Obviously this couldn’t be the case if Stannis expected to fight every man in Renly’s army. Indeed, I believe that Stannis hoped for a more decisive resolution:

Stannis hoped to defeat Renly’s vanguard, and thereby cause some or all of Renly’s bannermen to declare for Stannis instead.

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Collectively, this seems like an insurmountable body of evidence and reasoning that Stannis intended to use Lightbringer against Renly’s vanguard.

However, such plans never came to fruition due to Melisandre’s interference.

NOTE: The reasons for her actions is a subject I explore at the end of this essay and in a forthcoming entry in the Mannifesto.

Regardless, since Stannis’s ploy with Lightbringer went unused, he is free to implement it in the future in any other battles that bear significant similarities to his confrontation with Renly.

And as it so happens, there is a forthcoming battle that bears tremendous similarities to Stannis and Renly’s final confrontation: the battle between Stannis’s coalition and the Frey army at the crofter’s village.

As I will show in the next section, Stannis likely plans to revive the Lightbringer ploy for use against Hosteen Frey and his knights.

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burningtreeAs stated, I believe that Stannis plans to execute the Lightbringer strategy in the forthcoming battle against the Freys at the crofter’s village, finally demonstrating the military brilliance he originally intended for Renly.

The appropriateness and success of the Lightbringer strategy in the forthcoming battle is largely dependent on two key points:

  • The original Lightbringer strategy was tailored for the unique circumstances of both Stannis and Renly’s forces, and depended on certain expectations regarding enemy behavior.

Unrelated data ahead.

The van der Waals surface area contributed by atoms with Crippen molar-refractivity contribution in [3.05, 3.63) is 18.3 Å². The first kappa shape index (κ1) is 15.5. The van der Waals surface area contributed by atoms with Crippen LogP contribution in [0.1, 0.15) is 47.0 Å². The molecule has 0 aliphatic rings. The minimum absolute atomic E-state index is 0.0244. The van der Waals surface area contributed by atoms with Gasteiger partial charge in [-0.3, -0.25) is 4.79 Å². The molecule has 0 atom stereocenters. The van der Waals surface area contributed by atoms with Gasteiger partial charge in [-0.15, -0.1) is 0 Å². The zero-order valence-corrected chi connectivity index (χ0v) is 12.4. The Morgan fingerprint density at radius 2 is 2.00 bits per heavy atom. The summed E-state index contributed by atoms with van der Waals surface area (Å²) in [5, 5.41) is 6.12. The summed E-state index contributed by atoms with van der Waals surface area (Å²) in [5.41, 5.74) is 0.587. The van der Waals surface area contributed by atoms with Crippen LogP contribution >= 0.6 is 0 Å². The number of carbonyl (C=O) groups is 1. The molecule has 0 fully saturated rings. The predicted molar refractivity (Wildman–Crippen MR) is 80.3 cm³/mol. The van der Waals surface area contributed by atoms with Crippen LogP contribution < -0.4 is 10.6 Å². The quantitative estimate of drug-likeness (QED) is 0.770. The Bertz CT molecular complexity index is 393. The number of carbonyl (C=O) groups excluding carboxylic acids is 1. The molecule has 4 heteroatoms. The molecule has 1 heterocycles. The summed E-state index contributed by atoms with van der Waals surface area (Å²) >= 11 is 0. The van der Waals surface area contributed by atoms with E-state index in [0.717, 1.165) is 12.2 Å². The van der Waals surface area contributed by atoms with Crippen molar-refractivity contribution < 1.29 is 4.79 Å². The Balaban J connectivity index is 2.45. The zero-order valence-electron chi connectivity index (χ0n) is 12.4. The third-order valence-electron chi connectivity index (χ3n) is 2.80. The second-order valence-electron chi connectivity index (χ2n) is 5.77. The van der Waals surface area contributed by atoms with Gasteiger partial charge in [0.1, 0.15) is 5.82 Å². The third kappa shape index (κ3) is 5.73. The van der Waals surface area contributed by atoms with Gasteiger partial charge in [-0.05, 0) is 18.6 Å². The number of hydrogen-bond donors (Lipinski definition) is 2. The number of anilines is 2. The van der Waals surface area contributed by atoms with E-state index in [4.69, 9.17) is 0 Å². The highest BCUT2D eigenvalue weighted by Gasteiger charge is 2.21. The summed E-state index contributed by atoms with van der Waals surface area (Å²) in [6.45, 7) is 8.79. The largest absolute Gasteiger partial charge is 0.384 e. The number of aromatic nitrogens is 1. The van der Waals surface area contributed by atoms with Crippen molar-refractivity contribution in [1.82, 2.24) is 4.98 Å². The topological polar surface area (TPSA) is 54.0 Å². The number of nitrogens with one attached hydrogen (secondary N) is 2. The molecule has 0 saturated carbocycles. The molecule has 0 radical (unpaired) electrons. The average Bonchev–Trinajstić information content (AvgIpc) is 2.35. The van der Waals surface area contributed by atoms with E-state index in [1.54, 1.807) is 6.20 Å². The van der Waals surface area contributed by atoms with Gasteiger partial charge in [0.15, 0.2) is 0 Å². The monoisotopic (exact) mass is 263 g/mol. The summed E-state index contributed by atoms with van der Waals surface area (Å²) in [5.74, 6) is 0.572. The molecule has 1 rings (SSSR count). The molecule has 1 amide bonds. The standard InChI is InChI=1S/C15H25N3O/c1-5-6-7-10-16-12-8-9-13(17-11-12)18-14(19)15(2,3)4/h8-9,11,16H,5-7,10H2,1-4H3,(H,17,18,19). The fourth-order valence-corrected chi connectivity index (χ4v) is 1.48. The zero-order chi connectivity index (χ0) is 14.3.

• In order to re-attempt the use of the strategy Stannis would need to do the same for the coming battle and his enemy’s forces.

But just how similar are both battles, and both instances of the plan?

Amazingly Similar

In answer to the previous question: the coming battle at the crofter’s village is tremendously, undeniably similar to the battle that Stannis expected at Storm’s End:

  • Hosteen Frey is a belligerent, short-tempered, stupid man who is likely to personally lead the Frey vanguard into battle against Stannis.
  • The Frey army has a copious component of knights on horseback, an amazing similarity to Renly’s forces at Storm’s End. Thus Lightbringer’s would have a calamitous effect on the Frey knights, indeed the entire Frey vanguard.
  • Also just like the situation on Storm’s End, Stannis has very few horses. This means that he can again plan on the use of Lightbringer without great concern on its effect on his own men.
  • Also, extremely similar is the fact that the Frey baggage train and any other armies approaching Stannis would likely arrive after the battle against the Freys is concluded. Aside from the Frey baggage train, the most likely candidate would be the Manderlys.